Lawmakers call for hearings over FAA outage and air travel issues

Members of Congress are calling for hearings into the air travel chaos caused by a Federal Aviation Administration system outage Wednesday, as well as issues that continue to bedevil travelers facing flight delays and cancellations.

The computer system that went down, Notice to Air Missions (NOTAM), provides a list of potential problems for pilots. They can include runway construction or closures, lighting issues and a host of other potential hazards.

The U.S. NOTAMs office is located in Warrenton, Virginia, at the Air Traffic Control System Command Center.

But it’s not clear exactly where the problem originated in the online system, which used to be distributed by phone. A phone system is still used as a backup, but became overwhelmed Wednesday morning.

“We need to get FAA officials, air traffic controllers and others to come before Congress and explain what this problem was,” said U.S. Sen. Tim Kaine, D-Va..

Kaine said he’s interested in knowing whether the issue is primarily technical or broader.

“Is it better management, is it better investment?” he said.

Members of both political parties in Congress frequently fly, and they have taken a strong interest in issues involving air travelers.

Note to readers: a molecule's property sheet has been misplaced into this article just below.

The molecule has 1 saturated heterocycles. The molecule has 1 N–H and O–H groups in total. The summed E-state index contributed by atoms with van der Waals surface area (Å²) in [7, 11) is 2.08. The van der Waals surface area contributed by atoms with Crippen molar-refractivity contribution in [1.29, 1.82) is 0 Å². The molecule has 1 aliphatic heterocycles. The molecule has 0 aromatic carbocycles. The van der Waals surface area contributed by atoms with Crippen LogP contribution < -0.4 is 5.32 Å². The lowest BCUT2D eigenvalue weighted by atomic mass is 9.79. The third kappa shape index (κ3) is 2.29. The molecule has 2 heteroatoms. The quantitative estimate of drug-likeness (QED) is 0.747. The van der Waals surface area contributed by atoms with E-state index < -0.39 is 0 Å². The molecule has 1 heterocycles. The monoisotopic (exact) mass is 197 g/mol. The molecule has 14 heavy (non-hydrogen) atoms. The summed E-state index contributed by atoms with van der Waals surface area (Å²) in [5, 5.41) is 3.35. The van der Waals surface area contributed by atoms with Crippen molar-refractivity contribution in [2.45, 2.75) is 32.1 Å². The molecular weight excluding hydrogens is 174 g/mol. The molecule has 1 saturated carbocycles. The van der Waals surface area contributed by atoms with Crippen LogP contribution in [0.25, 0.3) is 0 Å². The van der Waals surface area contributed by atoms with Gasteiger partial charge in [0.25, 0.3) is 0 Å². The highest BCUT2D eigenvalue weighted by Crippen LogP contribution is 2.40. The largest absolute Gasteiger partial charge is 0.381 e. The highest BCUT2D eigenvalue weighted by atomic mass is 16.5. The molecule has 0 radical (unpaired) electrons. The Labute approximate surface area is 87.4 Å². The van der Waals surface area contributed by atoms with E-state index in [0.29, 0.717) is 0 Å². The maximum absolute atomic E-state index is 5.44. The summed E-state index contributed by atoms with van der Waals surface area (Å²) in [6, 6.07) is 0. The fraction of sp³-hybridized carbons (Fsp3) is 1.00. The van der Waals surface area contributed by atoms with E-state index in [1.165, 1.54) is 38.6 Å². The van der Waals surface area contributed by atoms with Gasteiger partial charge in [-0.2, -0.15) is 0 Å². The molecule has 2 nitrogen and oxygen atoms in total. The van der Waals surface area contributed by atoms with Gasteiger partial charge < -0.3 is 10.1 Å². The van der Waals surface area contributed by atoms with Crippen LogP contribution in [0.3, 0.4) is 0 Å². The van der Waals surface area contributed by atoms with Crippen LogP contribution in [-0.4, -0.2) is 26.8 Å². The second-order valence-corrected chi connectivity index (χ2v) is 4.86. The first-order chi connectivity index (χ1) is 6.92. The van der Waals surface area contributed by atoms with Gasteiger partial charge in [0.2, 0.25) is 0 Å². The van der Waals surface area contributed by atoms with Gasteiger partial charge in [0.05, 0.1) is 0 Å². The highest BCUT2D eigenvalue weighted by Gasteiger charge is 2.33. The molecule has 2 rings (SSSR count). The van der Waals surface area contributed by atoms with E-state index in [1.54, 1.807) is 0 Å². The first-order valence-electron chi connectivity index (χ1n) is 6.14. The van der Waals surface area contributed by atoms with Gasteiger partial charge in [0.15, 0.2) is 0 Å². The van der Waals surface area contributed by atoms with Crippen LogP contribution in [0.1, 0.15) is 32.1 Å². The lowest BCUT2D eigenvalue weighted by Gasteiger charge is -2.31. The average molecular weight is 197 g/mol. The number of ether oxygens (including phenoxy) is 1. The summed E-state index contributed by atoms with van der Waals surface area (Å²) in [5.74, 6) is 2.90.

U.S. Sen. Maria Cantwell, D-Wash., who chairs the Senate Commerce, Science and Transportation Committee, said her panel will investigate the FAA outage as lawmakers prepare to consider the agency’s reauthorization legislation.

“The No. 1 priority is safety,” she said Wednesday.

Kaine also pointed out that air travel has picked up considerably since the height of the pandemic. He wonders if that will continue to be a problem as airlines try to address various issues.

“Many of the airlines were saying that they didn’t expect to see post-COVID travel return to what it had been until about 2024,” Kaine said. “I think the evidence shows it’s coming back a lot faster than that. So maybe the airlines weren’t ready for it to bounce back so fast.”

Kaine also referred to the travel meltdown suffered by Southwest Airlines customers over the holidays as another reason to keep up congressional oversight.

“The relevant committees in (both chambers of Congress) need to dig in,” he said.

Cantwell has also said her committee will follow up on what happened with Southwest Airlines, looking into the causes of flight disruptions and its impact on consumers.

Mitchell Miller

Mitchell Miller has worked at WTOP since 1996, as a producer, editor, reporter and Senior News Director. After working "behind the scenes," coordinating coverage and reporter coverage for years, Mitchell moved back to his first love -- reporting. He is now WTOP's Capitol Hill reporter.

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